Between 2005 and 2009, despite
revenues growing only 5'percent,
IBM, led by longtime CEO Sam
Palmisano, managed to more than
double earnings per share (EPS).
How did IBM do that? By transi-
tioning into higher-margin busi-
nesses, wringing more efficiencies
out of its massive organization and
using profits to buy back shares.
IBM's leadership team has the most
focused road map in all of technol-
ogy. It has a plan in place to deliver
12 percent compounded growth in
EPS over the next five years. With
revenue growth expected to be mod-
est, IBM plans to flex its balance
sheet. It'll plow profits into buying
back shares and will push further into
high-margin areas such as data analy-
sis, where it has a strong presence.
It's an ambitious goal, but given
IBM's track record and the superior
planning and focus compared to its
rivals, it's not crazy. Several of
IBM's peers could learn some
lessons from it.
While IBM has kept its research
and development spending stable
since 2005, it has managed to focus
on many of the key growth areas in
IT spending, and its absolute
spending level still outpaces most
companies'.
Assessing management's ability to
deliver on its goals should help us
determine whether or not the stock's
a winner in the coming years. (The
Fool owns shares of IBM.)

RIVIA ANSWER


I trace my roots back to Michigan's Upton Machine Co. in 1911, which pro-
duced motor-driven wringer clothes washers. In World War II, I made compo-
nents for P-40 Warhawk aircraft. Today I'm a key global home appliance
maker, with annual sales topping $17 billion. I bought KitchenAid in 1986 and
Maytag in 2006. My Duet washer uses 74 percent less water and 80 percent
less energy than many traditional top-load washers. My Duet dryer is very
energy-efficient, too. I donate a refrigerator and range to every new Habitat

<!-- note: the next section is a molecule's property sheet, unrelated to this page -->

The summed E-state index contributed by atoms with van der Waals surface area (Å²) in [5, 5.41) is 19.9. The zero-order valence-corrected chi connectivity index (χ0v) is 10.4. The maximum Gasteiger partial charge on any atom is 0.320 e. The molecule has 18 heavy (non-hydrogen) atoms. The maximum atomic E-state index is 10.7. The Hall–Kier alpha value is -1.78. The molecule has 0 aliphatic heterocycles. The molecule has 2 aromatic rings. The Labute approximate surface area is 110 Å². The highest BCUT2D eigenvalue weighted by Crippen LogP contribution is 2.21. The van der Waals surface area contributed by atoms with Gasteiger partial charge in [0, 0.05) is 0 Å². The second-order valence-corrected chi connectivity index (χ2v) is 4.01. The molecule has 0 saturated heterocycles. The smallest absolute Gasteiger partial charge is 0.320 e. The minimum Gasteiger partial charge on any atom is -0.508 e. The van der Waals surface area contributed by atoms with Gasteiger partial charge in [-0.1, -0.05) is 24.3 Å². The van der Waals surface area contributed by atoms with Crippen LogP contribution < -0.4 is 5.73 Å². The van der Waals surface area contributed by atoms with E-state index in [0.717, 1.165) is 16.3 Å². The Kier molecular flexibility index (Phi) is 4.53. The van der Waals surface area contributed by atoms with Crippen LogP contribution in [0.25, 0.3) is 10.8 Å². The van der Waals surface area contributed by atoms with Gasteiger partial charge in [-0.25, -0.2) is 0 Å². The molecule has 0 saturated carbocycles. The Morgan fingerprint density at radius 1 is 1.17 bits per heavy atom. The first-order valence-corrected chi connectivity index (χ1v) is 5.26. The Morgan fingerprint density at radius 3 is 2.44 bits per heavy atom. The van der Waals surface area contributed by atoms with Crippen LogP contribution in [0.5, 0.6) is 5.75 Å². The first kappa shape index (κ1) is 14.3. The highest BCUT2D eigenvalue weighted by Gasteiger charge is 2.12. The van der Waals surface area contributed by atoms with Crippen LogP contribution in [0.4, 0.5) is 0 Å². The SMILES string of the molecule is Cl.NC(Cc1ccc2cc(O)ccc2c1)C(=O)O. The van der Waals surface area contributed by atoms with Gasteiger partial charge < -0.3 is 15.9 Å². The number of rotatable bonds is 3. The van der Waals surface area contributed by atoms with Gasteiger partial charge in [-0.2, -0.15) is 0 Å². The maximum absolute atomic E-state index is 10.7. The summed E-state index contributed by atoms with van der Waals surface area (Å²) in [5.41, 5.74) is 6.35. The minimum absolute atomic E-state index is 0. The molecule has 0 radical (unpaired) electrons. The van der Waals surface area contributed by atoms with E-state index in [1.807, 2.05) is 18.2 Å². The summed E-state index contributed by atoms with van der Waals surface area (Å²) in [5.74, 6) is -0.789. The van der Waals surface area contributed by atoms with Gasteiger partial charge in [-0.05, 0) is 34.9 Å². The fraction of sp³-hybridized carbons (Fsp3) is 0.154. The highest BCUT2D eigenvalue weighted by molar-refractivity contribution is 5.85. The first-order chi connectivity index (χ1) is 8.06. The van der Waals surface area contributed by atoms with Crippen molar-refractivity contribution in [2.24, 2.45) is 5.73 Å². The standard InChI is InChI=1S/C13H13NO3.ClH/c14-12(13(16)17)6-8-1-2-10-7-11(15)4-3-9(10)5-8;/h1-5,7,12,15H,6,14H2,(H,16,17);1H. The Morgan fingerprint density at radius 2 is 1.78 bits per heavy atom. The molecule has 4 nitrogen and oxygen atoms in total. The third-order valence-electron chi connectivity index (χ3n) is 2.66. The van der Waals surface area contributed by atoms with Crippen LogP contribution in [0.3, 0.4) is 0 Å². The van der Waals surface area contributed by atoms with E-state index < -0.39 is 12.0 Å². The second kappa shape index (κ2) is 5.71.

for Humanity home built in North America. Who am I? (Answer: Whirlpool)
Write to Us! Send questions for Ask the Fool, Dumbest (or
Smartest) Investmepts (up to 100 words), and your Trivia entries
to Fool@fool.com or via regular mail c/o this newspaper, attn: The
Motley Fool. Sorry, we can't provide individual financial advice.


Taco Bell takes its beef with lawsuit to public


By SARAH SKIDMORE.
and BRUCE SCHREINER
AP Business Writers
Taco Bell went big and bold to
respond to a lawsuit claiming its
taco filling can't be called beef,
buying up newspaper ads Friday
that trumpet 'Thank you for
suing us.".
The company says it is setting
the record straight with. full-page
ads in Friday's editions of the
Wall Street Journal, USA Today
and other papers and a YouTube
campaign.
"Here's the truth about our
seasoned beef," the ads say,
declaring the product is 88 per-
cent ground beef, and the rest a
mixture of spices and common
food additives. Taco Bell is fight-
ing a claim that the meat filling
is only 35 percent beef.
The lawsuit, filed last week
in federal court in California,



BUILDER
From Page 1A
and I have my own team of
builders now," he said.